Selected Works, 1985–2005
1985 was a bad time for painters of a certain sensibility. One had, on one side, the rhetorical bombast and dubious values of neo-expressionism, and on the other, something much smarter but distressingly cold called Neo-Geo. To top it off, some lunatic took a knife and a liter of sulfuric acid to Rembrandt’s “Danae” in The Hermitage. What was a humanist to do? Merlin James’ survey of paintings at Sikkema Jenkins & Co. describes one escape route from the postmodern impasse.
For twenty years James has made small, stubbornly anti-esthetic easel paintings that strive for meaning and integrity as much as they threaten our understanding of what those qualities look like. Aping the Sunday painter, James renders banal subjects in a vocabulary of palette-knife swipes, daubs of bright acrylic paint, sketchy outlines, and ochre washes that call to mind the most jarring and unpredictable results of amateur painting. Their fastidiously aggressive facture—the thin stretchers, mottled acrylic surfaces, lumpy embedded debris, rough canvasses, and occasional jagged perforations—grounds the work in the materiality of painting as much as it signals the inability of a formalist vocabulary to fully account for James’ project.
The tone of the enterprise is elegiac and often morose. It’s also laced with evocations of an embattled, occult legacy of painting, a resistance movement to the juggernaut of received art history. “Flower Piece”(2001) is a small squarish painting with a crudely painted bouquet floating against a dark, textured ground and casually painted primary color borders. It nods towards George Braque’s murky, inscrutable post-cubist work as well as Mondrian’s alleged penchant for painting still lives in private while publicly espousing pure plasticism. “Old Building on a Hill” (1999-2003) is composed of equal parts John Constable highlights and Max Ernst frottage. “Sex” (2004) strips the luster off a cropped porn image, rendering hands, penis, vagina, and breasts in thin, muddy greys that emphasize the leaden materiality of paint and flesh against the cool disembodiment of the photograph.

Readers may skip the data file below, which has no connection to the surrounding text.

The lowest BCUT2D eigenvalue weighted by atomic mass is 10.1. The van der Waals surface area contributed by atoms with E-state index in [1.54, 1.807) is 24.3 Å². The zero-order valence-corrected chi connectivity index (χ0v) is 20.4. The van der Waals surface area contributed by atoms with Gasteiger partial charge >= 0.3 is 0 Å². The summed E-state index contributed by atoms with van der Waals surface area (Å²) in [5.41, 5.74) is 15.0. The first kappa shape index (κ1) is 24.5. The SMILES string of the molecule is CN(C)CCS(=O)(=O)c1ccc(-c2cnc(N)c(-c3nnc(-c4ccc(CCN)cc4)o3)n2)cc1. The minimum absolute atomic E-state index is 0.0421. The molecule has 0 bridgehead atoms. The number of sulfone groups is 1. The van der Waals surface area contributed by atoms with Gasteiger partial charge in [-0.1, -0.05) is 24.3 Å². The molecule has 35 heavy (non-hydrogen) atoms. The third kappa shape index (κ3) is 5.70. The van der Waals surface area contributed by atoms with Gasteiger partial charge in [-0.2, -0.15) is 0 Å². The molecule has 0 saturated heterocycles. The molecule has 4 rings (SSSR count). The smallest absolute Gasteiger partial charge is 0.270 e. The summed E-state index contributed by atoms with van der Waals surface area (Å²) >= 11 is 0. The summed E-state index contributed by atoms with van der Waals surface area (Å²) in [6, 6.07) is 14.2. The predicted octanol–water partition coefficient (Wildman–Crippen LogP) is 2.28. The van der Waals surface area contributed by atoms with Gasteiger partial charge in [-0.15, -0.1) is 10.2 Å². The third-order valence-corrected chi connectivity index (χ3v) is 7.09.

The closest James comes to exuberance is “French Window” (1996), a straightforward view through a yard to the side of a house, where two purple silhouettes hover inside the titular window. Two trees in the foreground are hinted at by bright, fluid streaks of color moving over a light grey ground. The particularity of the scene—the way its composition and presentation veers eccentrically away from the standardized model for plein air painting—opens up a compelling, provisional space for the work in which questions of intentionality are suspended without being ignored.
James’s case dramatizes the difficulty of painting in a way that affirms the medium’s value without turning its back on history. He suggests that the war against vacuity can only be fought one painting at a time. When he’s successful, the weight of his critically self-conscious position dissolves in a revelatory moment, and the most unlikely of objects becomes simple and profound. When he’s not, a viewer is left with too little in the way of aesthetic interest to justify the time spent deciphering the work. It’s dismaying how severe James’s position appears in a painting culture where engagement and criticality sound like such outmoded terms, obstinately somber in a carefree time. In 2006 he looks like the only soldier left on a battlefield; we’d like to think it’s because the war is almost over, not that everyone else walked away from the fight. —Roger White